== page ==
Skip to Main Content
It looks like you're using Internet Explorer 11 or older. This website works best with modern browsers such as the latest versions of Chrome, Firefox, Safari, and Edge. If you continue with this browser, you may see unexpected results.
J. Robert Van Pelt and John and Ruanne Opie Library

Citation Searching: Home

Have a question?

Librarians are available to answer your questions. Click on the Ask Us bubble for FAQs and contact options (chat, email, text, phone).

Frequently Asked Questions

Top 5 Library FAQ's:

What is a Citation Search?

With a traditional citation search, you can discover how many times a particular publication has been cited and in what contexts. This may be helpful for:

  • Tracking the use and evolution of a particular idea over time.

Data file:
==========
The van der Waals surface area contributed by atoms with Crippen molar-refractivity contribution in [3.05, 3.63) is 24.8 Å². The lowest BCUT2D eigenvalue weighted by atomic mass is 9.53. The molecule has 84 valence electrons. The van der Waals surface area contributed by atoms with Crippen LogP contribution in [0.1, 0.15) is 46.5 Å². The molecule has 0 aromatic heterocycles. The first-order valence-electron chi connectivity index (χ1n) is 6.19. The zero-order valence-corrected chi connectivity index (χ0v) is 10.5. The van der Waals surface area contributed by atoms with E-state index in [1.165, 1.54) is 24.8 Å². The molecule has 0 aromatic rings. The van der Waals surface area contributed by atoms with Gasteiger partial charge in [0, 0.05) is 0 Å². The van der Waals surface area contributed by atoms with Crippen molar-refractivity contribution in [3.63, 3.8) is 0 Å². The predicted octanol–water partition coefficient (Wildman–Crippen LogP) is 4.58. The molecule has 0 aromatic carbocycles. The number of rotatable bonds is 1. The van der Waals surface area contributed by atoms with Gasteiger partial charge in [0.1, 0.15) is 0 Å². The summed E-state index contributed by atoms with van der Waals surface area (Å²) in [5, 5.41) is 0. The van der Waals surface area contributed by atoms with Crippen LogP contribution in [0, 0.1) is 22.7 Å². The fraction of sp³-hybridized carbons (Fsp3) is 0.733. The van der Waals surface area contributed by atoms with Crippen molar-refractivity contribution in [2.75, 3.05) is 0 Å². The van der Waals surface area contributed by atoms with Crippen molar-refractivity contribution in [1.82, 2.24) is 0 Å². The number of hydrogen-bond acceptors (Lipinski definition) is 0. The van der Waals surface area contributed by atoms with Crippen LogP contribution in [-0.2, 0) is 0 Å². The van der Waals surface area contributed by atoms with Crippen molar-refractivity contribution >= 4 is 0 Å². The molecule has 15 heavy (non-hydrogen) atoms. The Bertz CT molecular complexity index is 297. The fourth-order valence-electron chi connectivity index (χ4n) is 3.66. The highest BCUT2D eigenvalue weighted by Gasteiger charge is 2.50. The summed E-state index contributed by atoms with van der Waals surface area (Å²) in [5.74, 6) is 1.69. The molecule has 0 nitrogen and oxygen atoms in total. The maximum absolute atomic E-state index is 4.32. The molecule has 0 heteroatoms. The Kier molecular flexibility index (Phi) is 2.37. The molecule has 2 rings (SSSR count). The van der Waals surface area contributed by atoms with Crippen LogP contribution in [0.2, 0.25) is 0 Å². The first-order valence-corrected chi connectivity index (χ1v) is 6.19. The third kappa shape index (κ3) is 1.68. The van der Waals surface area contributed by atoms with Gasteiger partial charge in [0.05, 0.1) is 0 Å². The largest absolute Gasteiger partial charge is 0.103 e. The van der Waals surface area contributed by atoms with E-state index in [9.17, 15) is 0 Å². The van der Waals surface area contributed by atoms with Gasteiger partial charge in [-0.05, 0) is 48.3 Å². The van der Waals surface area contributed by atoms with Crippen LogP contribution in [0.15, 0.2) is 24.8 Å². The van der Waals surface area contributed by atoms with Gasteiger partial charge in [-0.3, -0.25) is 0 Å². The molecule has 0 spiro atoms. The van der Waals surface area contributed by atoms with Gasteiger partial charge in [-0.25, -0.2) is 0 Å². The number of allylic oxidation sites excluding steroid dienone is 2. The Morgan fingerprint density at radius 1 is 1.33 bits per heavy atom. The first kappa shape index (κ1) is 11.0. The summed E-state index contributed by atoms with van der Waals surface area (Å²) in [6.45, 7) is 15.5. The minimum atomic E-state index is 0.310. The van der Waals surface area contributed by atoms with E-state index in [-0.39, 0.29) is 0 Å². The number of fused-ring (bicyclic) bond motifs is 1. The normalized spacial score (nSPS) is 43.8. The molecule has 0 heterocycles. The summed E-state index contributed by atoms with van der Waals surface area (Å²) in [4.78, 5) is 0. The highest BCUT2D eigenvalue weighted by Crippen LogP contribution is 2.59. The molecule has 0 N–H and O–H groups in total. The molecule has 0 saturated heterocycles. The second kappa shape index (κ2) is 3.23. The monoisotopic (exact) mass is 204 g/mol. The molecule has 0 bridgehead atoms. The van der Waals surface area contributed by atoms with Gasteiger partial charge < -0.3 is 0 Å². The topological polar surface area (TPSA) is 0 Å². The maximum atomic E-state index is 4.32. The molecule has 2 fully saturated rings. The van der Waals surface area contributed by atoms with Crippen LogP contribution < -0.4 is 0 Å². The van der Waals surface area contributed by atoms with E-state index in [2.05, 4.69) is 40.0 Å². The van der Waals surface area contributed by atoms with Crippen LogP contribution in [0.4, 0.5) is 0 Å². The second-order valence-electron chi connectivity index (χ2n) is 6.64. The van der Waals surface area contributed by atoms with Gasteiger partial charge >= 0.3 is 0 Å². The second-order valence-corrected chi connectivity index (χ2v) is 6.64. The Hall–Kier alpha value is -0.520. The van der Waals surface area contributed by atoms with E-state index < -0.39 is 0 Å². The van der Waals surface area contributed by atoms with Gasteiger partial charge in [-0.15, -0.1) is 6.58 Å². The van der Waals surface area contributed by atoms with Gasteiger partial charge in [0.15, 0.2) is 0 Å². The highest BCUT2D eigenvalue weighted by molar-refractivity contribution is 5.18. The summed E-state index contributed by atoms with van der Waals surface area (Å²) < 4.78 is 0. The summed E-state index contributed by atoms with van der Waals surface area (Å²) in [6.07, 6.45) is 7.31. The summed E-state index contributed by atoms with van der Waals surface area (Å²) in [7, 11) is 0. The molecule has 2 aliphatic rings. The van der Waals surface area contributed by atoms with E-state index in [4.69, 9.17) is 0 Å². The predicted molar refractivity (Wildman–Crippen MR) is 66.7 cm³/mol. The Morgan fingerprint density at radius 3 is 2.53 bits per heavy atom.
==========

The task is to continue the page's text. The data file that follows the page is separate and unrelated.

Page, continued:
• Faculty members preparing a comprehensive list of their publications and how influential they have been when applying for promotion or tenure.
  • Assessing the relative quality or merit of a publication. Publications cited more frequently are generally more impactful and may be considered more reliable.

Citation Searching: General Tips

  • It is important to know that no single source will contain a complete list of citing articles. For example, Web of Science may show 10 citing articles for a publication while ScopusGoogle shows seven, with only partial overlap between the two. When doing a citation search, it is recommended you check at least the major three citation databases: Web of Science, Scopus and Google Scholar.
  • Be aware of the strengths and weaknesses of the database you select. Points to consider are included under the  Web of Science, Scopus and Google Scholar tabs of this guide.